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Protein degradation by ERp72 from rat and mouse liver endoplasmic reticulum.

The endoplasmic reticulum (ER) resident protein, ER60, is a member of the protein disulfide-isomerase family and contains two copies of the internal thioredoxin motif, CGHC. Previously, ER60 was identified as a cysteine protease and named ER-60 protease (Urade, R., Nasu, M., Moriyama, T., Wada, K., and Kito, M. (1992) J. Biol. Chem. 267, 15152-15159; Urade, R., and Kito, M. (1992) FEBS Lett. 312, 83-86). Here, ERp72, the other member of the protein disulfide-isomerase family containing three CGHC motifs, was isolated from ER of rat and mouse livers through four sequential chromatographies on DEAE-Toyopearl 650, AF-heparin Toyopearl 650M, and TSK gel G3000SW twice. The purified rat protein was found to be homogeneous on sodium dodecyl sulfate-polyacrylamide gel electrophoresis, not being contaminated by ER-60 protease, as judged on immunoblot analysis using an anti-ER-60 protease antibody. The partial amino acid sequence of rat ERp72 was 93% homologous to that of mouse ERp72. The purified rat ERp72 degraded other ER resident proteins such as protein disulfide-isomerase and calreticulin. The purified mouse ERp72 also degraded those proteins. Though rat ERp72 did not basically require Ca2+ for the reaction, the degradation of protein disulfide-isomerase was enhanced, but the degradation of calreticulin was inhibited in the presence of Ca2+. The proteolytic activity of rat ERp72 was inhibited by cysteine protease inhibitors. Its sensitivity to protease inhibitors was the same as that of ER-60 protease. In addition, the proteolytic activity of rat ERp72 was inhibited by acidic phospholipids, also similar to ER-60 protease. Therefore, we propose that ERp72 be named ER-72 protease.[1]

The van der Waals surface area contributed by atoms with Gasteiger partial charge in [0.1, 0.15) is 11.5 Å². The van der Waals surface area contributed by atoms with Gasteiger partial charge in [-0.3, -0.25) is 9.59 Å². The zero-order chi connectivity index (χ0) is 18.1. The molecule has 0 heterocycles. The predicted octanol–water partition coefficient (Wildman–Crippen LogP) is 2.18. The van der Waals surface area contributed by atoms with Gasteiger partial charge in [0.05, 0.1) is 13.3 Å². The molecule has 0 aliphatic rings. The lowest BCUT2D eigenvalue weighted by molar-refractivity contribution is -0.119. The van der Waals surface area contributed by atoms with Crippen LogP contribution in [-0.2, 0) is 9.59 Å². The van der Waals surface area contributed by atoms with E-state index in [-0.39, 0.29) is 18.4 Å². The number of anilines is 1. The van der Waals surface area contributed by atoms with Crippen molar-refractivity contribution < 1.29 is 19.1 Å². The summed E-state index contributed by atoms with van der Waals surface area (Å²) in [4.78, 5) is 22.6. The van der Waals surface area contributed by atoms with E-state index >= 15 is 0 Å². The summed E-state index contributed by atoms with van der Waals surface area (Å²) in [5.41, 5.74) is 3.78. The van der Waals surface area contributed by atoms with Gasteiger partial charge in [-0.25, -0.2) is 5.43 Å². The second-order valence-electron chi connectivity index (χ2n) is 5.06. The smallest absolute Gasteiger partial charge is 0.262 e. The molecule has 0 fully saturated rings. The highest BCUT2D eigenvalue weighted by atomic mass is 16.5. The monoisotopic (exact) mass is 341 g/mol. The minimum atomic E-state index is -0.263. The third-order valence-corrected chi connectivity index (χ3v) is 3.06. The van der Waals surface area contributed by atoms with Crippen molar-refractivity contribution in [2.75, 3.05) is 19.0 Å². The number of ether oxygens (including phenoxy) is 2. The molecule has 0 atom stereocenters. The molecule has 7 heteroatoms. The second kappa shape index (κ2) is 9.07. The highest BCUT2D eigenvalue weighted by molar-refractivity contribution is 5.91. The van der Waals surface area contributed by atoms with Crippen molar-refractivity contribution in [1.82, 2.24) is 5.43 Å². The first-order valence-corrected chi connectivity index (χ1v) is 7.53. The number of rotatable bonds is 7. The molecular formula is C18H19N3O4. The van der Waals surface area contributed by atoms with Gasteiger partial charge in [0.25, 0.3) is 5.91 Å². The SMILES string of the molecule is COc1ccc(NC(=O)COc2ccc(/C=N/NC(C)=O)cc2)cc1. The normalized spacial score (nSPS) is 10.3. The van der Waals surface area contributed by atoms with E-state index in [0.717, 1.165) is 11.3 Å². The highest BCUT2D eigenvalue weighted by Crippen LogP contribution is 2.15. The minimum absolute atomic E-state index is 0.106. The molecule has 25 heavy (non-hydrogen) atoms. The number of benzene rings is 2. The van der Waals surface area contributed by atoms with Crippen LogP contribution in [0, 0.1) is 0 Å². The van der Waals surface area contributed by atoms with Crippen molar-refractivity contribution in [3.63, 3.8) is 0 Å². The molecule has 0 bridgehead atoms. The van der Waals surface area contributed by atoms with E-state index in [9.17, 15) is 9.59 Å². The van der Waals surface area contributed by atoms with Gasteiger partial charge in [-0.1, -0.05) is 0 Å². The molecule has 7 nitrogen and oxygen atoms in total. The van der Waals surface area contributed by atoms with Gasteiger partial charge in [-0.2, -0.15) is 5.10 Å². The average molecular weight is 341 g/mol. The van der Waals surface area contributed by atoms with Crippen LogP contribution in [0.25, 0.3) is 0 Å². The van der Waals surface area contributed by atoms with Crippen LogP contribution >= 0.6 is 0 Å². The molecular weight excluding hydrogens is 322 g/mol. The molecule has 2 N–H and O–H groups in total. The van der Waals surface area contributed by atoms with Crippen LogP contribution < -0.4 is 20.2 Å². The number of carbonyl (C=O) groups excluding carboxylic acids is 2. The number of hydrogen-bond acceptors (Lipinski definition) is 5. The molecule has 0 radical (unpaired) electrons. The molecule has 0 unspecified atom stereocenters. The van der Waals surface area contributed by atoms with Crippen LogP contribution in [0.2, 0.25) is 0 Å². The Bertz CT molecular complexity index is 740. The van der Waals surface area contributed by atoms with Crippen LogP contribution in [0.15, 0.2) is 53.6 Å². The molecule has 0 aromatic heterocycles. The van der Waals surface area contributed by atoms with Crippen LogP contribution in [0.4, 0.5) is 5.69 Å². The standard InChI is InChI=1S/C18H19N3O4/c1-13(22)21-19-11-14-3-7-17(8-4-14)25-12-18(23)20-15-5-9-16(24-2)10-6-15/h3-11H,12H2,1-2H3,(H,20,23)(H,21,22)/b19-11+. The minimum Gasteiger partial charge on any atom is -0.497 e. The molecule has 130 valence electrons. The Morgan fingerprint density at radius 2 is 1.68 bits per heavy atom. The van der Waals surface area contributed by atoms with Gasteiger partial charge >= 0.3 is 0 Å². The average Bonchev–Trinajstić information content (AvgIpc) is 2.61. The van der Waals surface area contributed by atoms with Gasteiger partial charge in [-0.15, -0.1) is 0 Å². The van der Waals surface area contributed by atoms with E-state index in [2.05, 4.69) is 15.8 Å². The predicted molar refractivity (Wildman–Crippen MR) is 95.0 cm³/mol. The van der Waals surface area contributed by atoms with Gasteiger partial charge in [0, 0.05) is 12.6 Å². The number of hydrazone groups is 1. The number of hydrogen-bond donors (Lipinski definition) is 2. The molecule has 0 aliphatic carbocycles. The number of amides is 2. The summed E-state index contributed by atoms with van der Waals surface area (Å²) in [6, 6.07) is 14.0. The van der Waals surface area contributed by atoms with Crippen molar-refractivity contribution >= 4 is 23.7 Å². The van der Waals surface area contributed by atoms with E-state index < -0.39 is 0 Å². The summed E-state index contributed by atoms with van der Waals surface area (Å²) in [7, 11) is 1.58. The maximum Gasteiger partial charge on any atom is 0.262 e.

1. Protein degradation by ERp72 from rat and mouse liver endoplasmic reticulum. Urade, R., Takenaka, Y., Kito, M. J. Biol. Chem. (1993) [Pubmed]
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